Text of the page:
Family Members Who All can be Added to your Individual Health Plan

How nice it would be, if you could add your extended family members to your health plans, but the fact is that health insurance companies need to draw lines, and so only specific family members can be included in the below-given circumstances.

Step and Foster Child can be Included in Your Plan

If you are getting married, then your spouse’s child can be included in your health plan until the age of 26 years. However, if you are having employer-sponsored coverage that provides benefits to children, then you will be given 30 days to enroll the new dependent. A child will be eligible to get coverage under your plan if he/she is your biological child, adopted child, stepchild, or foster child. Within the 30 days, you have to enroll both your new spouse and the children as per the federal law. The federal rules provide you 30 days however, your employer could give you a longer period of time, thereby giving employees a good amount f time to make a decision and complete the enrollment. It is not mandatory for employers to offer health insurance to an employee’s children.

Unmarried Man can also include his child on his employer-based health plan

An unmarried man can include his child if his job-based plan covers children under federal law. The employer cannot mandate the condition that the child should reside with the employee or should be financially dependent to be included under his coverage. Though the plan may require a birth certification as a proof, or require verification of the dependent relationship. However, some of the plans are strict in their eligibility requirements and may require dependent or biological verification compared to other plans.

Parents who are legal dependent

If your parents are living with you and are claimed as your legal dependent, but they are not old enough to obtain Medicare, then very health plans provide coverage to the parents of the employees. Most of the health plans have limited dependents to only spouse and children and there is no mandate under federal law ensuring that the employer’s health plan must provide coverage to the parents of the employees.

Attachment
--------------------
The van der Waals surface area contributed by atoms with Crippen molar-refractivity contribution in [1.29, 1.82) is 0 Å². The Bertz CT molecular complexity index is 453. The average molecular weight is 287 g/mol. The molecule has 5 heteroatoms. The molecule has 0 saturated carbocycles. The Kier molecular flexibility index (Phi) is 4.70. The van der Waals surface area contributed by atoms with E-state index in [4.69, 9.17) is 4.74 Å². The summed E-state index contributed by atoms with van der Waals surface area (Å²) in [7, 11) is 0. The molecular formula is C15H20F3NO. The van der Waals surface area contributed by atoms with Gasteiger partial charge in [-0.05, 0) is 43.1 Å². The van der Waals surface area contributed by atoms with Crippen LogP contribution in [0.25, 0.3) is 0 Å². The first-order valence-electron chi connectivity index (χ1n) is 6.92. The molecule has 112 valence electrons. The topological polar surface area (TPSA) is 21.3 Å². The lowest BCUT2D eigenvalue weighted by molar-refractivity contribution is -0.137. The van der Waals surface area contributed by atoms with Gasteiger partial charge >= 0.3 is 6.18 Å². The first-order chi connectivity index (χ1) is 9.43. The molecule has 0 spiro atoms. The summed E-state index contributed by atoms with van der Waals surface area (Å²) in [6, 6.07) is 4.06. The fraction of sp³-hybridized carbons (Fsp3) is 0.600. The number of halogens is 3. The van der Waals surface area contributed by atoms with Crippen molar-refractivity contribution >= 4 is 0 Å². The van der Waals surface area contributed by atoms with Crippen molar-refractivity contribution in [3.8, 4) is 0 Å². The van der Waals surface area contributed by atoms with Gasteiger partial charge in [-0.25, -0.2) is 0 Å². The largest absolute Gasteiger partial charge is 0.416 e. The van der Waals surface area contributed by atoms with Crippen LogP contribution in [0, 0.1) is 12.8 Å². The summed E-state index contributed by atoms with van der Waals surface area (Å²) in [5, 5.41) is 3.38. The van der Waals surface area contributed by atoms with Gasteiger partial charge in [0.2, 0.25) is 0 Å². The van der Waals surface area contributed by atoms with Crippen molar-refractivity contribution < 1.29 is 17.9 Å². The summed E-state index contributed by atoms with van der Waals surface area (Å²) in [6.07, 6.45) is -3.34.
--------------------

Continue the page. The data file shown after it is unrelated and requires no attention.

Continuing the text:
Children of Boyfriend or Girlfriend

Some of the individual health plans allow unmarried couples to be on the same plan along with their legal dependent if they all are living together or any of the partners has been legally instructed to provide insurance to the child. The same rule is followed by group health plans too, but it may depend upon carrier and employer. In some of the states, employers have the option to decide whether to provide coverage to their employee’s domestic partners or not.

Grandchild

If your adult child who is on your health plan has a baby, then only a few of the states have mandated grandchild as eligible dependents, as per the Council for Affordable Health Insurance. Though, you are more likely to find that the coverage will not be extended to your grandchild.

Legally Separated or Divorced Spouse

If you and your spouse have filed for a legal separation, then generally a divorcing spouse doesn’t remain on the plan and is removed by the spouse having a job-based plan. Legal separation and divorce are both COBRA qualifying events and the divorced or separated partner can continue group health coverage through COBRA.

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